There has been an important disconnect between the labor market and apartment markets over the last two months.
The labor market is currently seeing historic levels of stress – with the April jobs report showing a decline of 20 million jobs. The just-released May numbers were unexpectedly positive, but still leave the job market 13% smaller than pre-COVID-19 levels, with a high unemployment rate of 13%. The most recent weekly unemployment insurance claims reveal that the number of people receiving unemployment insurance jumped to 13.1% of the covered labor force as of May 16, up from 2.4% as of March 21.
But that same level of, and increase in, stress has not transmitted to the apartment market. A gauge from the National Multifamily Housing Council (NMHC) of the share of renters making their monthly payments shows only a small fall-off in recent months – with 95% making their payments in April, down 3 percentage points from a year earlier. Through the 27th of the month, May collections were running two percentage points ahead of April. With that relative strength in rent payments, most apartment property investors are also making their mortgage payments, with 2% of mortgage payments late as of April 20, compared to just less than 1% in March.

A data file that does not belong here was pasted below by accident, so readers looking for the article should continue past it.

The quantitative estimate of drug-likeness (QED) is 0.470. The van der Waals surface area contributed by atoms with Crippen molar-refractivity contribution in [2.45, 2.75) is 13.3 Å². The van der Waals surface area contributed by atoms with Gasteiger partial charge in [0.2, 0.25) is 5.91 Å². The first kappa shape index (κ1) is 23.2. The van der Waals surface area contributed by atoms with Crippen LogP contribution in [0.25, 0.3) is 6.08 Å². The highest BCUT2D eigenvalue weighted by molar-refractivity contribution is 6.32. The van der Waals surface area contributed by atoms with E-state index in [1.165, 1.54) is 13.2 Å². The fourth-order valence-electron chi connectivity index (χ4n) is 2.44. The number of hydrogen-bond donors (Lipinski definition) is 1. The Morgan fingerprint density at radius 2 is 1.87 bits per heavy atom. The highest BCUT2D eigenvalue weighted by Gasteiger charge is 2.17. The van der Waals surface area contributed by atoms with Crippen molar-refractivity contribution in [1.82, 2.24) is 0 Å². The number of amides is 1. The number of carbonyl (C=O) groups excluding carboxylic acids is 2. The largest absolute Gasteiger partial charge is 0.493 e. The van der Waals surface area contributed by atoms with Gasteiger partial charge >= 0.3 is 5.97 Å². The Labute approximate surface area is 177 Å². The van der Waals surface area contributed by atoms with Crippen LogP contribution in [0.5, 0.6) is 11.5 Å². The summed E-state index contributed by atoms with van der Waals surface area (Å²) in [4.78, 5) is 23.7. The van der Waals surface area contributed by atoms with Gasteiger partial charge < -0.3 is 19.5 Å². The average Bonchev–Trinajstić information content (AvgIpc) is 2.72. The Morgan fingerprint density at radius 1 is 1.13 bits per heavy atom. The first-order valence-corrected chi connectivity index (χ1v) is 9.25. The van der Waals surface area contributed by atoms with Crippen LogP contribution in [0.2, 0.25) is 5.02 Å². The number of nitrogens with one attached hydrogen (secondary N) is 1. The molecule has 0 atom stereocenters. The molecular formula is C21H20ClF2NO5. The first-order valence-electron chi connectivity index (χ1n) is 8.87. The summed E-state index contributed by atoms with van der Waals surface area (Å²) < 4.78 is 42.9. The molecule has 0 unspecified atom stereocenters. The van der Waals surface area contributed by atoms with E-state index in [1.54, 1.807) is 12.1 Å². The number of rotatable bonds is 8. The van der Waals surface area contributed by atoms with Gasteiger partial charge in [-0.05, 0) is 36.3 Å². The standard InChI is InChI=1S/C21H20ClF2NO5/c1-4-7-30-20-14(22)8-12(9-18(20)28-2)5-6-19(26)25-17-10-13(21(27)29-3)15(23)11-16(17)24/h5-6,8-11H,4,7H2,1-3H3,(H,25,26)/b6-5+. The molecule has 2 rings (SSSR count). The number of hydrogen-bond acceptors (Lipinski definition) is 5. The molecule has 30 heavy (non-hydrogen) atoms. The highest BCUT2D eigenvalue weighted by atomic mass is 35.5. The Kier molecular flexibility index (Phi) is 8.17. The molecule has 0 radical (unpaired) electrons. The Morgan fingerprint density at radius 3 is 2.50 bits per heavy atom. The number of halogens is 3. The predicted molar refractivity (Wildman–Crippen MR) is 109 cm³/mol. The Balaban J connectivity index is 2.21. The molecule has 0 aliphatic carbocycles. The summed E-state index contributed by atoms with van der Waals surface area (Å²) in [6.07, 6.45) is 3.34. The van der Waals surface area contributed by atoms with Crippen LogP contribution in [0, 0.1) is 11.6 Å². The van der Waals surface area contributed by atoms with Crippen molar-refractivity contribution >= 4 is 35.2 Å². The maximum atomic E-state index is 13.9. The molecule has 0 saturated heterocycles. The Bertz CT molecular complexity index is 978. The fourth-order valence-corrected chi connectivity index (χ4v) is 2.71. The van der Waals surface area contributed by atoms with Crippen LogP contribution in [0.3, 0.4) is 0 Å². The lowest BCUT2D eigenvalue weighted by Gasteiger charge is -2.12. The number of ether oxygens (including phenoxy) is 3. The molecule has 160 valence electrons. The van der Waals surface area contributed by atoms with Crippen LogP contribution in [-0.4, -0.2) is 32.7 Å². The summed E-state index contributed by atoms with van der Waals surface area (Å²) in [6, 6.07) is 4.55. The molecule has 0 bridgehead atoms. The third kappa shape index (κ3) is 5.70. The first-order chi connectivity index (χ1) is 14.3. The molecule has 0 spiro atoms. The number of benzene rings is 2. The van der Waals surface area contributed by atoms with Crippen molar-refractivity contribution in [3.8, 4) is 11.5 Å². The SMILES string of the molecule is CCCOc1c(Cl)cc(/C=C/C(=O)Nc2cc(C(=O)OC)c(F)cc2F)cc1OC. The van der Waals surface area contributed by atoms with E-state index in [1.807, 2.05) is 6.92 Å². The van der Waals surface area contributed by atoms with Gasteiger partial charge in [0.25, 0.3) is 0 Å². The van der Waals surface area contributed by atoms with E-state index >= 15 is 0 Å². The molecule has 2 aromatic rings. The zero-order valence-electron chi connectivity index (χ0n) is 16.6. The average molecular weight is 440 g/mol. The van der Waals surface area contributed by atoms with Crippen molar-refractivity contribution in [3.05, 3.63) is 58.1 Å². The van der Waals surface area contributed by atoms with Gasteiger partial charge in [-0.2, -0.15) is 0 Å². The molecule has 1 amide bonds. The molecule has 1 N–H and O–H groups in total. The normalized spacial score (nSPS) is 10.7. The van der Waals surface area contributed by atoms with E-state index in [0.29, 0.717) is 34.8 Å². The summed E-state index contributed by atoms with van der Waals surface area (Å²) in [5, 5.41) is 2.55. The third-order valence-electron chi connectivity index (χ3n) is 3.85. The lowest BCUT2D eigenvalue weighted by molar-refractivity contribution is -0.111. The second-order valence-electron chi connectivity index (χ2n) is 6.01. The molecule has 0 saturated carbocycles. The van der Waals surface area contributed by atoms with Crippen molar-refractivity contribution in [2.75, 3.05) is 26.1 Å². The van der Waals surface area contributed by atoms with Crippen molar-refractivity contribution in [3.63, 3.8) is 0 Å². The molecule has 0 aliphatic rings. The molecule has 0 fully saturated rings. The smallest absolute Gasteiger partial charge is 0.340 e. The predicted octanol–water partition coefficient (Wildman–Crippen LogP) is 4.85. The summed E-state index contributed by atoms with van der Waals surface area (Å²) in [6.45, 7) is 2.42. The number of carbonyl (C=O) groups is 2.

What explains the disconnect? In all likelihood, the substantial stimulus from the federal government. The CARES Act and other federal programs have provided unprecedented financial support to households. In April, U.S. personal income jumped a massive 10.5% on a monthly basis, more than double the previous record – even while compensation fell 8%. Government social benefits jumped 90% to a record (by far) $6.3 trillion seasonally adjusted annual rate.
Source: BLS, NMHC, MBA
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Board of Governors of the Federal Reserve System, Survey of Household Economics and Decisionmaking